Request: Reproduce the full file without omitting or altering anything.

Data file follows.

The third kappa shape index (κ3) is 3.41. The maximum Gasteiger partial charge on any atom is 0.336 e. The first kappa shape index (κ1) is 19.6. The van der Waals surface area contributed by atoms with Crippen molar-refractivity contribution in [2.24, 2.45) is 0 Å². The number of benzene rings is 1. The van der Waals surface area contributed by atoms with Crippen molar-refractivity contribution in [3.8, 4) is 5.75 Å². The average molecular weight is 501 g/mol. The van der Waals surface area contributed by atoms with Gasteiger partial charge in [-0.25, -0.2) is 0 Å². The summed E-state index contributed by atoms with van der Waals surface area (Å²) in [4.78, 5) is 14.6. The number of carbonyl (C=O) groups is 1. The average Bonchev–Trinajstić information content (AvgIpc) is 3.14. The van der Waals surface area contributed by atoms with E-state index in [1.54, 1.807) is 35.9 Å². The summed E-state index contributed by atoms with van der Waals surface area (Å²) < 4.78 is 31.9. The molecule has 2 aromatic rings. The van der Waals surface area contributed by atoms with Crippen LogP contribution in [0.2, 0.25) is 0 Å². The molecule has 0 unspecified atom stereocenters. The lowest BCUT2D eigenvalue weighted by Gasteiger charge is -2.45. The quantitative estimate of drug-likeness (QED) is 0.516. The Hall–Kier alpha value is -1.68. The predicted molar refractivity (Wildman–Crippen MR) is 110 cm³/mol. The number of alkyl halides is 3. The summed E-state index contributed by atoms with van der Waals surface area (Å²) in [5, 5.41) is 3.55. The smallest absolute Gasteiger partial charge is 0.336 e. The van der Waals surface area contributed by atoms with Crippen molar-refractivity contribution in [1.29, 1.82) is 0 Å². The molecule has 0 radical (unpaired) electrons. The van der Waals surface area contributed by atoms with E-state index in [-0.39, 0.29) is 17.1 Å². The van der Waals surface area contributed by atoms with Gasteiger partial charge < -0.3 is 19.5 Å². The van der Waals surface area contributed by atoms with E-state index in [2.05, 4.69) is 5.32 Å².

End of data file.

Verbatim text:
The third kappa shape index (κ3) is 3.41. The maximum Gasteiger partial charge on any atom is 0.336 e. The first kappa shape index (κ1) is 19.6. The van der Waals surface area contributed by atoms with Crippen molar-refractivity contribution in [2.24, 2.45) is 0 Å². The number of benzene rings is 1. The van der Waals surface area contributed by atoms with Crippen molar-refractivity contribution in [3.8, 4) is 5.75 Å². The average molecular weight is 501 g/mol. The van der Waals surface area contributed by atoms with Gasteiger partial charge in [-0.25, -0.2) is 0 Å². The summed E-state index contributed by atoms with van der Waals surface area (Å²) in [4.78, 5) is 14.6. The number of carbonyl (C=O) groups is 1. The average Bonchev–Trinajstić information content (AvgIpc) is 3.14. The van der Waals surface area contributed by atoms with E-state index in [1.54, 1.807) is 35.9 Å². The summed E-state index contributed by atoms with van der Waals surface area (Å²) < 4.78 is 31.9. The molecule has 2 aromatic rings. The van der Waals surface area contributed by atoms with Crippen LogP contribution in [0.2, 0.25) is 0 Å². The molecule has 0 unspecified atom stereocenters. The lowest BCUT2D eigenvalue weighted by Gasteiger charge is -2.45. The quantitative estimate of drug-likeness (QED) is 0.516. The Hall–Kier alpha value is -1.68. The predicted molar refractivity (Wildman–Crippen MR) is 110 cm³/mol. The number of alkyl halides is 3. The summed E-state index contributed by atoms with van der Waals surface area (Å²) in [5, 5.41) is 3.55. The smallest absolute Gasteiger partial charge is 0.336 e. The van der Waals surface area contributed by atoms with Crippen molar-refractivity contribution in [1.29, 1.82) is 0 Å². The molecule has 0 radical (unpaired) electrons. The van der Waals surface area contributed by atoms with E-state index in [-0.39, 0.29) is 17.1 Å². The van der Waals surface area contributed by atoms with Gasteiger partial charge < -0.3 is 19.5 Å². The van der Waals surface area contributed by atoms with E-state index in [2.05, 4.69) is 5.32 Å².